Why does God do that? Not because He owes us something. Not because we’ve been guaranteed an easy life or a quick rescue from heartache. He does it “…so that we can comfort others.” He comforts us in a whole host of ways that are designed to meet our needs so that we can pay it forward. So that we can embody His love for us and extend it to someone else. So that we can “one another one another.”

The verse goes on, “When they are troubled, we will be able to give them the same comfort God has given us.” I’m claiming that promise! Melissa is troubled, but with the help of the Holy Spirit, I will be able to give her the same comfort God has given me as I have struggled through each of the difficult challenges she’s now facing. By the grace of God and according to His promise, I will be able to give her the comfort that gave me peace in the midst of loss and uncertainty.

I will be able. Not because I’m me, but because God is faithful. And because He equips us to “one another one another.”

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Find more cause for hope in Pregnant with Hope: Good News for Infertile Couples

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The Best Defense…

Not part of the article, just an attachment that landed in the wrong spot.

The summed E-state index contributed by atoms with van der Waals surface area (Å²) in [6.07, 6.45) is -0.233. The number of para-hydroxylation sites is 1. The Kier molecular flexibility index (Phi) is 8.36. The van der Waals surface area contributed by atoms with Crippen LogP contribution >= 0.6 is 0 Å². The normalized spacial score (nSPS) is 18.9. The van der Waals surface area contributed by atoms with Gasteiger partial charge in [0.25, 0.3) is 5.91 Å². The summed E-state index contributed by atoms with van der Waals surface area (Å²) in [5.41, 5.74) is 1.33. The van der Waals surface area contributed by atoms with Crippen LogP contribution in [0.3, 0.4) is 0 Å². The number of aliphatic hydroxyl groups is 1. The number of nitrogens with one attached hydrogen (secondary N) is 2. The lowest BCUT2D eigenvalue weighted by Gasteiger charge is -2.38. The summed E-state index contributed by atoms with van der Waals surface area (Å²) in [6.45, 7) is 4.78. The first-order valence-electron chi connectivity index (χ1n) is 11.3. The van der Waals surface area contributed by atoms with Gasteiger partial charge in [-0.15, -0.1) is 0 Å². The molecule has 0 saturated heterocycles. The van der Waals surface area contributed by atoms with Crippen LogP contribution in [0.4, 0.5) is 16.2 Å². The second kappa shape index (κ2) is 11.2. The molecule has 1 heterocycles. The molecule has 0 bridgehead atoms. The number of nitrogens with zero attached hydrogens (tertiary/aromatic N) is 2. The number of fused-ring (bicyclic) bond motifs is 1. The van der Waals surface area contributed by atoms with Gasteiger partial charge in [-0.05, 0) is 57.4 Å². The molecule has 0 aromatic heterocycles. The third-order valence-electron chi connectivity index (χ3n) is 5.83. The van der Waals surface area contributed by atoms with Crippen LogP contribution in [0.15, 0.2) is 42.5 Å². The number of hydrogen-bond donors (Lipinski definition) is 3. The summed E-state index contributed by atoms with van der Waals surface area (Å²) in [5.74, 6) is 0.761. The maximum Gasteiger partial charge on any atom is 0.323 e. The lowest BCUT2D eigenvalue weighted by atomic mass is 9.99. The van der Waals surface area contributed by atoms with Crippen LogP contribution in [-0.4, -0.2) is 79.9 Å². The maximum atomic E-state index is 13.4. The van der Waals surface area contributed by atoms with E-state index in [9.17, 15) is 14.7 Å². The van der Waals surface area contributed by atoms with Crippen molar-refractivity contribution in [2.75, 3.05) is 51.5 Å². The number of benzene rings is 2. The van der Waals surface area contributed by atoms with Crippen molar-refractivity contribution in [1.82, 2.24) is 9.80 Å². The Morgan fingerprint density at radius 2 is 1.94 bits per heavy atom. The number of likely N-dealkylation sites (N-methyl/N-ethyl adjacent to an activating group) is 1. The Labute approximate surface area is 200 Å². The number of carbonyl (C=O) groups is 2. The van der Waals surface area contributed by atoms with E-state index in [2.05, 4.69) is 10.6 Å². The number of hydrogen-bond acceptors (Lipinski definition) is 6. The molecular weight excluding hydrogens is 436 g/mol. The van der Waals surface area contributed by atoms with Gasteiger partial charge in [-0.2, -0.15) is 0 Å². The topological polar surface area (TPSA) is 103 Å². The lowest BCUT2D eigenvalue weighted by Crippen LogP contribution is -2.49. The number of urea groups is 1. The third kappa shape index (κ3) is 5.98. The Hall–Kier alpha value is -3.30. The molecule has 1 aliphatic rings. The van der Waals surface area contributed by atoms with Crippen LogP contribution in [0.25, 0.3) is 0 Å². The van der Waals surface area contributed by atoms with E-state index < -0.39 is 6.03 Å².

It doesn’t happen often, but when someone willfully violates my boundaries and I am struggling to respond constructively (or just to hold my ground), it takes a heavy toll on me – and my body pays the price.

I’ve learned recently that many of us absorb our feelings deep into our bodies.  Rather than resolving issues that may require us to confront people we’d love to avoid, we push the hurt down, away from our thoughts to a place deep in our spirits, and we tell ourselves that we’re handling it well.

But we’re not.

A book I’m reading now makes clear that our health (and fertility) is profoundly affected by our thoughts and feelings.  When we feel helpless and hopeless – or when we push our emotions so far from our consciousness, we can’t even say what we feel – negative physical consequences often result.

How?  Research has shown that anxious, worried, stressed, frustrated, anguished, hostile thoughts and feelings have the power to alter our immune systems, making it hard to fight off sickness.  They can undermine our sleep, making it harder to recover through rest.  They can affect our concentration, making it difficult to think clearly and make good choices.  And much, much more.

Bottom line, they can become the enemy within.

Literally.

That was the epiphany for me.

I’ve realized that when I allow negative thoughts and feelings to dwell in my spirit, I open the door to all sorts of bad consequences.  The chain reaction starts off simply enough.  My skin breaks out, or my shoulders ache.  I narrowly avoid an accident or somehow provoke an argument because I’m tired and distracted.  I’m not hungry, so I don’t eat.  Without the energy to exercise, I skimp on that, too.  Soon, good self-care falls by the wayside.  And before you know it, I look bad and I feel worse.